DuBOIS — With DuBois Area School District directors expected to approve the 2020-21 final budget later this month, Business Manager Jeanette Buriak said there are local revenue source questions as a result of the coronavirus pandemic.

Local revenues make up about 43 percent of the district’s total revenue stream, Buriak said. The largest source of local revenue is real estate taxes, with the second largest source being earned income tax.

“Our real estate taxes, we may have lower assessments and collection rates,” she said. “Earned income tax, which is directly related to income with people being unemployed, this could directly affect this income category for the next six months or better.”

Additionally, Buriak said if home purchases are down, the transfer tax is going to be lower and investment rates are drastically lower.

“The last time we had this type of a crash was back in 2008,” she said. “At that point, rates declined over several years, but in 2020 they fell immediately.”

With regard to real estate taxes, Director Mark Gilga asked if “there is any type of figure on all of the ones that” did the reassessment and how much the district may be losing.

“I don’t have that in this budget presentation, Mark,” said Buriak. “I can tell you that between all of Clearfield County and all of Jefferson County, the assessments are lower in both counties by about $2 million.”

Buriak presented a chart to show the historical changes which showed a deep decline in 2008 during the H1N1 pandemic.

“It took three years to climb out of that and right now we are looking at something that has hit faster and deeper than that in 2008 so I don’t know how far that will climb or how quickly the change is going to happen on the upside when we are allowed to go back to normal,” said Buriak.

Buriak outlined concerns with state revenue, which makes up 54 percent of the district’s revenue.

“We’ve been told that we will get what’s called hold-harmless for our basic ed and our special education subsidies, which means that they’re going to take a year and say you will not get less than this year, but we don’t know what year they’re going to use as our base year,” said Buriak.

“One thing that I want to say, which we’ve talked about before, is no increase is the same as a decrease for us,” said Buriak. “As our expenditures go up and certainly with special education where that subsidy is directly spent on special education, those costs go up. So if our subsidies don’t go up or even slightly keep in pace with the expenditures allocated to that, it’s the same as a decrease for us.”

She said the difference between 2018-19 hold-harmless or 2019-20 hold-harmless would be about $400,000 with basic education and a $55,000 difference for special education.

With regard to the district’s property tax relief allocation, Buriak said the district has been told that it has been allocated there will not be a reduction in 2020-21. She said it’s unclear what 2021-22 will look like as gaming facilities are not operating right now.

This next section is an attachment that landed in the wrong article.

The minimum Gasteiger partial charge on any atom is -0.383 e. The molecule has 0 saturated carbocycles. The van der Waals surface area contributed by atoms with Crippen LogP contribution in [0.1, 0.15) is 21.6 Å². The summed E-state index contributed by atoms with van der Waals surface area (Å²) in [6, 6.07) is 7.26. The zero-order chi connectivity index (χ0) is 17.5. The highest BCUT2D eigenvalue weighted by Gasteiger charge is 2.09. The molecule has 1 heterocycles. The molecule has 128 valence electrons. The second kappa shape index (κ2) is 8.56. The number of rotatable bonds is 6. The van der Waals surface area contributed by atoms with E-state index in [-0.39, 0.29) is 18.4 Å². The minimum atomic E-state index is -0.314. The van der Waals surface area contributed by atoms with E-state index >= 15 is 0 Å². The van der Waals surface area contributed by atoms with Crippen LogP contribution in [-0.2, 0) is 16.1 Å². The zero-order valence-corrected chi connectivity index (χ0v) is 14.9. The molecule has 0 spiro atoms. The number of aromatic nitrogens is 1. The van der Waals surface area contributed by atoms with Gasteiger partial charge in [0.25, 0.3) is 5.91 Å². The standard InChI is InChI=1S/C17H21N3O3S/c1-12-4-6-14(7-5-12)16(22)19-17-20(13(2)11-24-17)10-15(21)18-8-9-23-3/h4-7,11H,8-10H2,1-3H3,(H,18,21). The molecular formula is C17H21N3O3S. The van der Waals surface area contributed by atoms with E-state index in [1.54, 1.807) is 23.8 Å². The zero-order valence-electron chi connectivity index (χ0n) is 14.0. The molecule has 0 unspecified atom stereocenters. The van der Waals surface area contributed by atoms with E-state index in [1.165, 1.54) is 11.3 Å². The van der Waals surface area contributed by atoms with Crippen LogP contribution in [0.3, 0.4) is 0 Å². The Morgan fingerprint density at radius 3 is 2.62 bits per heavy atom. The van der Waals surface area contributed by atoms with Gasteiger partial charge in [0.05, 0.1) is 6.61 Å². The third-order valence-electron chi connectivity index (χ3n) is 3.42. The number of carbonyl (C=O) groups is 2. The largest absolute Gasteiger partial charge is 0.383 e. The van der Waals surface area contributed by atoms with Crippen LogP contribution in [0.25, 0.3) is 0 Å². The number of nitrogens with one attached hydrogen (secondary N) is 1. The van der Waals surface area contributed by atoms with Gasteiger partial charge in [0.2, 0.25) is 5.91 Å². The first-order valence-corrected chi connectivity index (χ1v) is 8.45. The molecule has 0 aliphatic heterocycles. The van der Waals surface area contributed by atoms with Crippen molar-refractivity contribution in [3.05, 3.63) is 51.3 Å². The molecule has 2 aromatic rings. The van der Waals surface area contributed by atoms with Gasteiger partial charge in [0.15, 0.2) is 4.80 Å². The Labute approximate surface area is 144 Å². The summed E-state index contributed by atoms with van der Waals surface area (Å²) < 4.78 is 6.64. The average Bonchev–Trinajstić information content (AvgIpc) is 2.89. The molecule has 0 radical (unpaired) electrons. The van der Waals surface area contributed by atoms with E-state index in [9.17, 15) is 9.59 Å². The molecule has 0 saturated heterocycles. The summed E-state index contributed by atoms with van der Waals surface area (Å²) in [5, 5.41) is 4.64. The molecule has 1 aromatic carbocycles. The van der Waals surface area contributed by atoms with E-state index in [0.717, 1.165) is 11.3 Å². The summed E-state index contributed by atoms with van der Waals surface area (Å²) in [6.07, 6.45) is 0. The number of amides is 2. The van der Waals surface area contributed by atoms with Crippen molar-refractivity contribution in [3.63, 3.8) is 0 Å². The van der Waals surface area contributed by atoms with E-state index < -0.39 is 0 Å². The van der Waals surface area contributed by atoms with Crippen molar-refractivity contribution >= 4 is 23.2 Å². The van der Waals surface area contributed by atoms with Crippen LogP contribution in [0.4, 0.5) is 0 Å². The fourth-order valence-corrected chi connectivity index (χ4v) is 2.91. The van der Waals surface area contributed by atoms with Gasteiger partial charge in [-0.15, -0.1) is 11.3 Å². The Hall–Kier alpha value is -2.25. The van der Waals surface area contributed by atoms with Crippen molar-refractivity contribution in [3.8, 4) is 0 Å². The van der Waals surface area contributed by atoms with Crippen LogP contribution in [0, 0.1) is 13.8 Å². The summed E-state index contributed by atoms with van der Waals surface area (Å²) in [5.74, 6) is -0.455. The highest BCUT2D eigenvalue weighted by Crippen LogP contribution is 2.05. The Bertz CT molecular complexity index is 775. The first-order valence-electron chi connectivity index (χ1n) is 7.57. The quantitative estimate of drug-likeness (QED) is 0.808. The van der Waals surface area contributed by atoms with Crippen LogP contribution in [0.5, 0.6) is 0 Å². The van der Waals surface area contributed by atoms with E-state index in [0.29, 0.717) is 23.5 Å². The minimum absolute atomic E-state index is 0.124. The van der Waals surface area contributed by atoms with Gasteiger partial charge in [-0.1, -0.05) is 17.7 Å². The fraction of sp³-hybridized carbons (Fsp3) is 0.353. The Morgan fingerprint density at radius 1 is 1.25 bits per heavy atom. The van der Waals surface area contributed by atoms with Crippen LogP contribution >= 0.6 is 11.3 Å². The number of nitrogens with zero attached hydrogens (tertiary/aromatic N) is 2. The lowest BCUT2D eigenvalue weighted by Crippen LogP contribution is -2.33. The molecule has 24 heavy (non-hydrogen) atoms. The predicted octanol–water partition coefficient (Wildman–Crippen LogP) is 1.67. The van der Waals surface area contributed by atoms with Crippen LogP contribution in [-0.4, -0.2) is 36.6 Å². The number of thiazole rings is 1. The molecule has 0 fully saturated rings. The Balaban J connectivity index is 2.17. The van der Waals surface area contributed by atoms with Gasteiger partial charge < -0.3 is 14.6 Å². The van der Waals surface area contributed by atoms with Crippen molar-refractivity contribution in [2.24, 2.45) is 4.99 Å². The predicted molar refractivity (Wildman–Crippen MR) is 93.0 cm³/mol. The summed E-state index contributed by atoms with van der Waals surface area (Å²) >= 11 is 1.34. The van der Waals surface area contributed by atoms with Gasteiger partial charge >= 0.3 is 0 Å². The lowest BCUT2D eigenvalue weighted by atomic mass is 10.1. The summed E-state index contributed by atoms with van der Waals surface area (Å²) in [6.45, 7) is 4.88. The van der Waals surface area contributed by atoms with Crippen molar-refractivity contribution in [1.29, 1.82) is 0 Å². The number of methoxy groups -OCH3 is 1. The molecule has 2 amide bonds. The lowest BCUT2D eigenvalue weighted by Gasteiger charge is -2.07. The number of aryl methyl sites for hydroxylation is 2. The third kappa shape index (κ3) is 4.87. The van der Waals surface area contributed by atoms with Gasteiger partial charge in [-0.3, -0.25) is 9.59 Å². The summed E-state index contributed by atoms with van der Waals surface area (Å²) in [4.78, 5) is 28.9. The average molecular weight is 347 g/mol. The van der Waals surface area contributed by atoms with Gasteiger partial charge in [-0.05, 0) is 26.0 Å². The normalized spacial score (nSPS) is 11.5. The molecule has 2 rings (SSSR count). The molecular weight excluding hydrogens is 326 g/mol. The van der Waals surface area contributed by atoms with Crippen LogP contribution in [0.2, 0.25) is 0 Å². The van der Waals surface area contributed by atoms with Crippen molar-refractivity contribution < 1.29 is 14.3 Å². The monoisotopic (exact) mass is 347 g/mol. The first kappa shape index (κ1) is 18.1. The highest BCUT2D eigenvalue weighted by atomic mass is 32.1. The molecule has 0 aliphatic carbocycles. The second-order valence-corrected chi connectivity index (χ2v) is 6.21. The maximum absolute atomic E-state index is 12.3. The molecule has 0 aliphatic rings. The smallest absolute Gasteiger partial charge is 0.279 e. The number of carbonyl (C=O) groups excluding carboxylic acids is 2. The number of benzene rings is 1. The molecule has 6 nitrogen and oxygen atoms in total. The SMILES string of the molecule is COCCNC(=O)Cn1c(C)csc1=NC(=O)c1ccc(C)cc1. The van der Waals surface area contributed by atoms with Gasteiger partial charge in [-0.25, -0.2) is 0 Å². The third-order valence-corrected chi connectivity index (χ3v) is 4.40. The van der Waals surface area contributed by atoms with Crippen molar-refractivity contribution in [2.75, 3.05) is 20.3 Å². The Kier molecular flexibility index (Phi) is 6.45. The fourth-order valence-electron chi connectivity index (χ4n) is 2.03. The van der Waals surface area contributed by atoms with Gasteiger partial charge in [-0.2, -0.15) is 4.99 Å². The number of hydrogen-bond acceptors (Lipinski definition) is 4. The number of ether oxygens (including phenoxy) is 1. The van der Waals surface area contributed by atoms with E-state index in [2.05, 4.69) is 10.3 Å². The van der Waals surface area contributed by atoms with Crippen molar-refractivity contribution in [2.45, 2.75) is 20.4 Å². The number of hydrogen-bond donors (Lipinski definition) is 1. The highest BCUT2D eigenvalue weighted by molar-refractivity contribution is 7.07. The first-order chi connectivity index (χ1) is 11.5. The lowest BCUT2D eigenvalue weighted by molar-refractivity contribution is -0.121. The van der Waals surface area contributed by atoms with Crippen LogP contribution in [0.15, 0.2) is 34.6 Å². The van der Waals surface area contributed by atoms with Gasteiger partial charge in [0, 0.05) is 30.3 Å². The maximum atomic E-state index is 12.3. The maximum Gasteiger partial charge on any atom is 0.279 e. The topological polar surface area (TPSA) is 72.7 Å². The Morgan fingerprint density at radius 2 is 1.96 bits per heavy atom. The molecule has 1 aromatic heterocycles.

Regarding the district’s transportation subsidy, the CARES Act states that the district will receive 2020-21 subsidy based on the allocation of 2019-20 counted as a full year of transportation. But, she said, there is some question as to how that calculation will be made. The district does not know if the full year calculation will be based on 180 days or 130 days.

For federal revenue, Buriak said CARES Act funding shows there will be a governor’s emergency education relief fund.

“We don’t know how that’s going to be distributed, whether it’ll be in the form of grants or whether they’ll be a competitive nature,” said Buriak. “(Superintendent) Wendy Benton and her team has worked really hard to go after every grant that even we could even remotely get and some that we probably didn’t have a shot at. We have tried for everything and we will continue to do so.”

“I expect our federal revenue to go up and that’s why you see it 2021 the one revenue strain that is going up because quite frankly the federal government is going to have to send money our way and send money to our states in order to help,” said Buriak.

The state is projecting as much as a 10 to 12 percent shortfall, said Buriak.

“If that’s actually the case and if they’d pass it onto the school districts, that would mean a $3.7 billion cut in our state revenue for next year,” she said.

“I think this is the first time for me as the business manager to be so unsure about the revenue side of our budget,” said Buriak. “It’s usually the expenditure side that we look at so very closely so this is a different position for us all to be in.”

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